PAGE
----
51. Comment by Anonymous-11, 06 Sep, 2013

    Just wanted to let whoever/whatever owns this site know that you are a fucking cunt ^_^

    I'm sure you know why!

  52. Comment by the 'Silly Beliefs' Team, 07 Sep, 2013

    If you're sure we already know, then why do you feel you need to tell us? But the fact is that we don't know, and your erudite comments fail to shine any light on the matter, although you've obviously put a great deal of thought into them.

    Seriously though, your language doesn't offend us. In fact it only bolsters our confidence, in that an opponent is so inept at refuting some claim we've made that they must resort to profanity. Critics that must resort to puerile, feeble-minded abuse merely reveal how weak and groundless their argument must be. We can't respond, even to agree with you, since we don't know if you're a deluded god botherer, a believer in some superstitious alternative therapy, someone who believes they've been fondled by ghosts or aliens, or some paranoid conspiracy theorist.

    All we can tell is that, even with the anonymity of the Internet, you are apparently too infuriated and/or too afraid to even say what it is that has annoyed you, let alone try and correct our thinking by pointing out where we have erred. You apparently think that we can read your thoughts, and terrified by what we see, we will cease making the claims that have so incensed you. You clearly haven't thought this through have you?

    That you choose insult over reasoned debate merely puts you into that deplorable group that must resort to mindless abuse because reason and knowledge escapes you. What is it that you fear, that you won't even say what's got your panties in a twist? Patently it's a topic you feel strongly about, but at the same time evidently know pathetically little about, and thus lack the confidence to even mention its name. Is civil debate on this unknown topic truly beyond you?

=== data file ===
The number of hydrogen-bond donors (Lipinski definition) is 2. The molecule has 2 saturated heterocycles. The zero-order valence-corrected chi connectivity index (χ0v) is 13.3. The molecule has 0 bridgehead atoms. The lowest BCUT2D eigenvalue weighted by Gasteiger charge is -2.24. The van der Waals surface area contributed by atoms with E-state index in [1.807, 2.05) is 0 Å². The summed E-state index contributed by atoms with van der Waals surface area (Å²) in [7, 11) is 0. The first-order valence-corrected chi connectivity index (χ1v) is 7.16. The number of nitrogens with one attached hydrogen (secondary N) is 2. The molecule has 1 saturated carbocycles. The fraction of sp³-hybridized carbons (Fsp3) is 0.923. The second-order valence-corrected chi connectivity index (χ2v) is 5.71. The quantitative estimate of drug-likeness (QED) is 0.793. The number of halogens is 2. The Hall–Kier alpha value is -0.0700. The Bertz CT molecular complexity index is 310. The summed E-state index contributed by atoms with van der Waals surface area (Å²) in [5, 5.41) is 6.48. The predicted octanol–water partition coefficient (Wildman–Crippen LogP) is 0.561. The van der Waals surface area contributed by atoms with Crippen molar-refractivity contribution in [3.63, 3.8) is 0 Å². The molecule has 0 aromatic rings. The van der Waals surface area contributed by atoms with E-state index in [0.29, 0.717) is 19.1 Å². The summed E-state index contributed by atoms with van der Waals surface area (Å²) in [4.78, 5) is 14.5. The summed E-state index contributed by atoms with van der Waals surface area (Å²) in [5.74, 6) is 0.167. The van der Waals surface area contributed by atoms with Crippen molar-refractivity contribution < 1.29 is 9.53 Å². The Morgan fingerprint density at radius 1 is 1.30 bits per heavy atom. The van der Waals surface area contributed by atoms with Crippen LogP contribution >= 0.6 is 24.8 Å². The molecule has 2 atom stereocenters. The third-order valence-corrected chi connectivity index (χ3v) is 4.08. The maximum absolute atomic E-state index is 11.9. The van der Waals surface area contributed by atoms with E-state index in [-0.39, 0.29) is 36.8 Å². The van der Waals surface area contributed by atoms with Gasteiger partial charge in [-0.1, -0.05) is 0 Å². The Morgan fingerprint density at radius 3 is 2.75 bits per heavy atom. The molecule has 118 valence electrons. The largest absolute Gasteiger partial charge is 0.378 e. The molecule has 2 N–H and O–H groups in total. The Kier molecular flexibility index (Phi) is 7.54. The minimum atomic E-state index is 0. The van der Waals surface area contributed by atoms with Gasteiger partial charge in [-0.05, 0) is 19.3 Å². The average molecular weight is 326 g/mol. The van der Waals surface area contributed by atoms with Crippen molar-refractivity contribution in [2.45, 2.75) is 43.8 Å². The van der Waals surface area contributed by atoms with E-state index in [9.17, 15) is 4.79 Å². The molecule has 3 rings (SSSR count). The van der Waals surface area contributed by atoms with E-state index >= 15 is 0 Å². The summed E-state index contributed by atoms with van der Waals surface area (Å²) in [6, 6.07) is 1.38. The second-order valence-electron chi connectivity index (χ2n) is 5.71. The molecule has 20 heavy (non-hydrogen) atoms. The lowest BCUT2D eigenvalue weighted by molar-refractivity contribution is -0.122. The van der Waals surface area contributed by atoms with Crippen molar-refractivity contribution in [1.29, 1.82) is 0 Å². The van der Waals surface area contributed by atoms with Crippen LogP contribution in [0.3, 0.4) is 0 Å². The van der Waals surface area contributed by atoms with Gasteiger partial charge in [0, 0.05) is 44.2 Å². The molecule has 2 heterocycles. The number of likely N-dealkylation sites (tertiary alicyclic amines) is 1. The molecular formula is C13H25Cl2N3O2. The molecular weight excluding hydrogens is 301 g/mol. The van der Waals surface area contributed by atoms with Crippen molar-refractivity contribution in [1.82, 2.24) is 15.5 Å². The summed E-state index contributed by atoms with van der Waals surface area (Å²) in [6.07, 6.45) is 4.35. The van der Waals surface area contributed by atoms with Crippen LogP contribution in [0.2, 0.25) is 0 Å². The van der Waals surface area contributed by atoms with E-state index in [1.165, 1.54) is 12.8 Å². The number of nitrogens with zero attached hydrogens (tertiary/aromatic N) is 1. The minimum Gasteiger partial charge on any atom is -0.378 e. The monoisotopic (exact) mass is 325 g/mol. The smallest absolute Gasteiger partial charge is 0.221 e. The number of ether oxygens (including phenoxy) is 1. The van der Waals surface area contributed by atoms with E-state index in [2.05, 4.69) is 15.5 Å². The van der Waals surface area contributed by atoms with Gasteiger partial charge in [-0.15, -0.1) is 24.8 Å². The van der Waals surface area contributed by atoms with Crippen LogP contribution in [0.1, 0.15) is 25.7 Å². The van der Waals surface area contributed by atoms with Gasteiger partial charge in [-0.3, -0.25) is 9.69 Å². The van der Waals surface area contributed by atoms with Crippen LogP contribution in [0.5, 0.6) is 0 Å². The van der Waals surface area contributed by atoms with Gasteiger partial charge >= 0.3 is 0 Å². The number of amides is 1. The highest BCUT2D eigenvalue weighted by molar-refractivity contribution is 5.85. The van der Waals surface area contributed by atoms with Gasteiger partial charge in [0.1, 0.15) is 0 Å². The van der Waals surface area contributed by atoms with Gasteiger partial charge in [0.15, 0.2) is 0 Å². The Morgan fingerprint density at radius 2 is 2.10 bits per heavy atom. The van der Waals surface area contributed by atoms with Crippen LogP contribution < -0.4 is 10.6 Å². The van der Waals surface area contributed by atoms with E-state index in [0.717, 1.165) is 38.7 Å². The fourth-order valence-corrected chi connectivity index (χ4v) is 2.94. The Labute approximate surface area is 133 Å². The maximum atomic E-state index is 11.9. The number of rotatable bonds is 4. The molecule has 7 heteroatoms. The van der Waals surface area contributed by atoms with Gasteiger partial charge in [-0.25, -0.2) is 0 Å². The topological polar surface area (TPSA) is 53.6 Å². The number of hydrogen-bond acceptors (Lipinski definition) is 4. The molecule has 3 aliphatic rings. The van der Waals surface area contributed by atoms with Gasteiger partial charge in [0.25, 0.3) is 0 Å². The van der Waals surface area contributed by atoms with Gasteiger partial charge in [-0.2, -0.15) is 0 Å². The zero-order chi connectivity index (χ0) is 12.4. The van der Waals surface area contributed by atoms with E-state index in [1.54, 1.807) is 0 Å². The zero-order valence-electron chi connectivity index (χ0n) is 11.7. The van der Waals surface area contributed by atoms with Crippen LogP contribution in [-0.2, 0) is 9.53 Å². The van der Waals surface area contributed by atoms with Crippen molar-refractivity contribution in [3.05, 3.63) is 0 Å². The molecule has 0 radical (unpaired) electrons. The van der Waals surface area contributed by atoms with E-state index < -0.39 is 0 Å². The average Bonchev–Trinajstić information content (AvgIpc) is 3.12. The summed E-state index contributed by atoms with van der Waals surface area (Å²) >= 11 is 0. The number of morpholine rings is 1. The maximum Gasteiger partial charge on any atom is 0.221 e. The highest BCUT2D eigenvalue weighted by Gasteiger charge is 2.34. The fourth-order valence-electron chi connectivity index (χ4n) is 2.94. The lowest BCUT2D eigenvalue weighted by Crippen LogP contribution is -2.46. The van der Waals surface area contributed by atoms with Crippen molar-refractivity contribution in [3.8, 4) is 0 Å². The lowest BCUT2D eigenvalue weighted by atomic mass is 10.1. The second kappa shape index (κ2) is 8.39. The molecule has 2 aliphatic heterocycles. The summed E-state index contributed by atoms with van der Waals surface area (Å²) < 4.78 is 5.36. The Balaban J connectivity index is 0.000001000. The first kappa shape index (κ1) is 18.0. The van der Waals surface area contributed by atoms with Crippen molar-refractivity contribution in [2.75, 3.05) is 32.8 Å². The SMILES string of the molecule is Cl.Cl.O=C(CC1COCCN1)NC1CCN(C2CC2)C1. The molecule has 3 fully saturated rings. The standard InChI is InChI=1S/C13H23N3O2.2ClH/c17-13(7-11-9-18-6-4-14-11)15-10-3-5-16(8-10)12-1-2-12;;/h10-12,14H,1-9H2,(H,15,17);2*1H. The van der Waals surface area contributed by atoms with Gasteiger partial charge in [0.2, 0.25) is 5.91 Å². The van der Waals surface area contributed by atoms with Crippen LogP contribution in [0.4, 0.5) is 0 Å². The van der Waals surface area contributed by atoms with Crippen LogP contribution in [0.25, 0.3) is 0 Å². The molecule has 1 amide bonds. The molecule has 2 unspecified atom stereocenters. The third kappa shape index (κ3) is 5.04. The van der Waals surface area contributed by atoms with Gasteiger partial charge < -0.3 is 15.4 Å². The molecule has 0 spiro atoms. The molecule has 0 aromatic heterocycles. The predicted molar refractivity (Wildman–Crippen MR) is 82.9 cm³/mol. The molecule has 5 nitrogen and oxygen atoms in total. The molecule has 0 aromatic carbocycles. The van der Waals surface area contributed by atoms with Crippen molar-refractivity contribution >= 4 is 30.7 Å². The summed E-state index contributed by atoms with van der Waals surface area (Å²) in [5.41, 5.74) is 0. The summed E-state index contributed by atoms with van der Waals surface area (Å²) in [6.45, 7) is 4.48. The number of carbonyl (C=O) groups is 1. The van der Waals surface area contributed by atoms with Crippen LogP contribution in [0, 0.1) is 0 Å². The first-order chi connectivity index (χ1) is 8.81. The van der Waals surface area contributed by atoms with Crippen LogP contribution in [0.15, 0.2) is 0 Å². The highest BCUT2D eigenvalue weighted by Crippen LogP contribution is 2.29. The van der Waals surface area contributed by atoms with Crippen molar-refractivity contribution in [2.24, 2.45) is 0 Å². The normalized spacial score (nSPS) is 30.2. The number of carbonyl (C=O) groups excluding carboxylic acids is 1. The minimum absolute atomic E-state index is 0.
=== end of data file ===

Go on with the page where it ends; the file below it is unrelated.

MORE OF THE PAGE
Prove us wrong. Untwist your panties, ask someone else to help, anyone, and explain what we got wrong, and why. I suspect you're going to struggle greatly with the 'why' part of your response, but for once put yourself above an excrement throwing chimpanzee and at least try to make an attempt at using reason. Show that your belief can be defended with something other than expletives.

    Since you've already shown yourself willing to take the time to read something on our website and then present what in your mind passes for a forceful and cogent argument, your future silence will be taken as a sign of passive defeat.

  53. Comment by Bob, 11 Sep, 2013

    The MSN computer news webpage has a very interesting article on religious statistics in England. There has been a substantial drop in adherence to religions since the 1980s. Only the Catholic Church has held its own at a low figure. We can assume Britain would mirror most European countries. Religious adherence must be generally declining and quite steeply in the Western world. I will be interested to see the statistics from our recent census on religion.


  54. Comment by the 'Silly Beliefs' Team, 13 Sep, 2013

    Thanks for the link Bob. My impression from what I've read of late is that there is a clear decline in religious adherence in the Western world. For example Steve Jones writes in his latest book 'The Serpent's Promise: The Bible Retold as Science' that:

    'In almost all developed nations Christianity has lost the demographic war. Even in the United States the proportion of adherents is in decline, for the number who state their affiliation to religion as 'none' has doubled in the past two decades to almost one in five. Congregations in the once devout lands of Austria, Ireland and Switzerland have collapsed. More than halve of all Czechs consider themselves to be atheists or agnostics while in Britain the Welsh take the pagan crown. The 2011 census records a fall of more than 10 percent in the proportion of Christians in just a decade... In Europe at least, religion is in its twilight years'.
    But he also notes that global Christianity is still in robust health. Why? Well, 'As developed nations move away from the Church, half the people of Africa have joined'. And of course we still have the problem of Islam, which is making no signs of seeking enlightenment.

    I too am looking forward to seeing what our latest census records re religion. I predict it will be another embarrassment for the Christians as their popularity takes another hit. With the easy access to knowledge these days and the clear success of science in explaining the world, the real question is how anyone with even half a brain can still say they believe in angels on clouds.

  55. Comment by Bob, 13 Sep, 2013